Weeks of toxic smog in Beijing have taken a toll on the health of the young and old, forcing Chinese officials to announce a number of measures to stamp out some of the pollution, as Huey Fern Tay reports.
Over the years Beijing has become notorious for its air pollution.
But this winter the dirty smog which has cloaked northern China for weeks has been particularly bad, triggering health warnings as far away as Japan.
In China public anger has forced the government to outline plans to do more to tackle the problem.
China correspondent Huey Fern Tay reports from Beijing.
HUEY FERN TAY, REPORTER: It's been a tough winter in Beijing. The city has shivered through a cold snap and choked on a toxic smoke cloud.
The weeks of air pollution have taken a toll on the health of young and old alike.
At hospitals like this one for children, admissions linked to the smog have reportedly risen by an estimated 20 per cent.
WOMAN AT HOSPITAL (subtitled): We have to believe the government. The most we can do is try our best to be more environmentally friendly. We have to rely on the government.
HUEY FERN TAY (subtitled): Are you worried about your child getting asthma or another respiratory illnesses?
WOMAN AT HOSPITAL (subtitled): Well, if the weather is bad. My child has just recovered (from an asthma attack). We were here today for a check up.
HUEY FERN TAY: At its height, the smog blanketed an area of northern China five times the size of the UK.
(Footage of Beijing from ABC offices is shown)
This is what the capital has looked like from the ABC's Beijing office for most of the past month.
At times, the pollution levels were literally off the charts
CHRIS BUCKLEY, STORE OWNER: Pollution is more of a long-term issue, it's like taking up smoking one or two cigarettes a week. So it probably won't kill you immediately but if you are going to be spending a few years here it's something you want to think about. And especially for parents with kids.
HUEY FERN TAY: Chris Buckley has lived in Beijing for 13 years. He says the smog is the worst he's seen.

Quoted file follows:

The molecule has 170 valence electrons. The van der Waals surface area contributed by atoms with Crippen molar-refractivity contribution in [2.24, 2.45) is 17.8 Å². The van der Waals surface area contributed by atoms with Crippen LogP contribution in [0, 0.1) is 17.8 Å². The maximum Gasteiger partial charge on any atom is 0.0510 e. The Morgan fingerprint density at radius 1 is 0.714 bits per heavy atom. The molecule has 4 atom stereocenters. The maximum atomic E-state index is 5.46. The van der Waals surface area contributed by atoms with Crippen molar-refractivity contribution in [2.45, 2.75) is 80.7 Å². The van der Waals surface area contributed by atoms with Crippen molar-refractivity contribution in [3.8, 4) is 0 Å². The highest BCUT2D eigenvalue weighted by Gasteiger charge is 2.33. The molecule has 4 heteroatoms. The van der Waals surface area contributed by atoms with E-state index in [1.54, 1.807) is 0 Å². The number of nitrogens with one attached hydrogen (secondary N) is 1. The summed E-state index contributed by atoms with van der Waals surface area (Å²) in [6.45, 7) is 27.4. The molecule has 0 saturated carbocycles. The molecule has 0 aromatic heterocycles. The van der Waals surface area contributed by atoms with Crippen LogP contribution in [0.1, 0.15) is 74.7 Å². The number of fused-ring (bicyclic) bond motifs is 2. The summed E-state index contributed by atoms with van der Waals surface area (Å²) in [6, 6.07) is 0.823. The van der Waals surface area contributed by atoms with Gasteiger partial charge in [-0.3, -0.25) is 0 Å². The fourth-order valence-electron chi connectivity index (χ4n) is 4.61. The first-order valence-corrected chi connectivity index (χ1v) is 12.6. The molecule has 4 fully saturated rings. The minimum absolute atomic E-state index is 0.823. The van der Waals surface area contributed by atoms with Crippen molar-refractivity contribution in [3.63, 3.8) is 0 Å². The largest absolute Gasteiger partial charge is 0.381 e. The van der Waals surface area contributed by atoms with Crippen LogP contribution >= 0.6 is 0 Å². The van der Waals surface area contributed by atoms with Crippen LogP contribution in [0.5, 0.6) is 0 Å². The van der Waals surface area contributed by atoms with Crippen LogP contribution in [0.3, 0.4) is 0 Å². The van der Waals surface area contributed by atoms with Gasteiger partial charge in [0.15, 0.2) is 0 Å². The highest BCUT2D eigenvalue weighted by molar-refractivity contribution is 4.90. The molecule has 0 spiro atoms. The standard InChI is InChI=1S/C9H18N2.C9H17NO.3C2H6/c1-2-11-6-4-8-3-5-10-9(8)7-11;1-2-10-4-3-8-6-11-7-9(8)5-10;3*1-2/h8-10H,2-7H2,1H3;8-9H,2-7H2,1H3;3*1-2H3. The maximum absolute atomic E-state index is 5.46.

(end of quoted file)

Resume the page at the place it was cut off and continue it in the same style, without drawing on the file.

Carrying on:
But it's been a boon for his business selling air purifiers and face masks. He estimates that sales have shot up by 10 times as people try to shield themselves from harmful pollutants so small they can lodge in the lungs and even enter the bloodstream.
MAN (subtitled): (Looking at face mask) Where is this made? Made in Singapore.
HUEY FERN TAY : Chris Buckley says his business once catered mainly for expats but there are now more Chinese customers.
But these are high-end air purifiers which cost slightly more than $1,000 on average and they're luxuries that many in the city can't afford.
Blue sky days have been exceptionally rare in Beijing since the beginning of the year because of the prolonged period of smog. Just a few weeks ago the air pollution levels soared to an unprecedented high, 40 times above the safety limit set by the World Health Organisation.
Public anger in China over air quality and a lack of transparency prompted the government to change the way it measures the level of air pollution last year.
In response to this latest pollution outbreak, Chinese officials announced a number of measures, including tougher vehicle emission standards and a promise to remove around 180,000 older cars from Beijing's roads within a year. Cleaner diesel fuel will also become mandatory in two years, which is around the same time a nation-wide carbon emissions trading scheme will be launched.
But the government also has an economic incentive to do more. A recent study by Greenpeace and China's Peking University found that the cost to the economy from air pollution was around $US1 billion over the past year.
If there is a silver lining to this smog cloud, it's that the government has been spurred into action. And there's no doubt that it's made people appreciate the little things in life, such as being able to see a clear blue sky.
A weekly analysis of the biggest stories affecting Asia and the Pacific, the program features interviews with key decision-makers from across the region.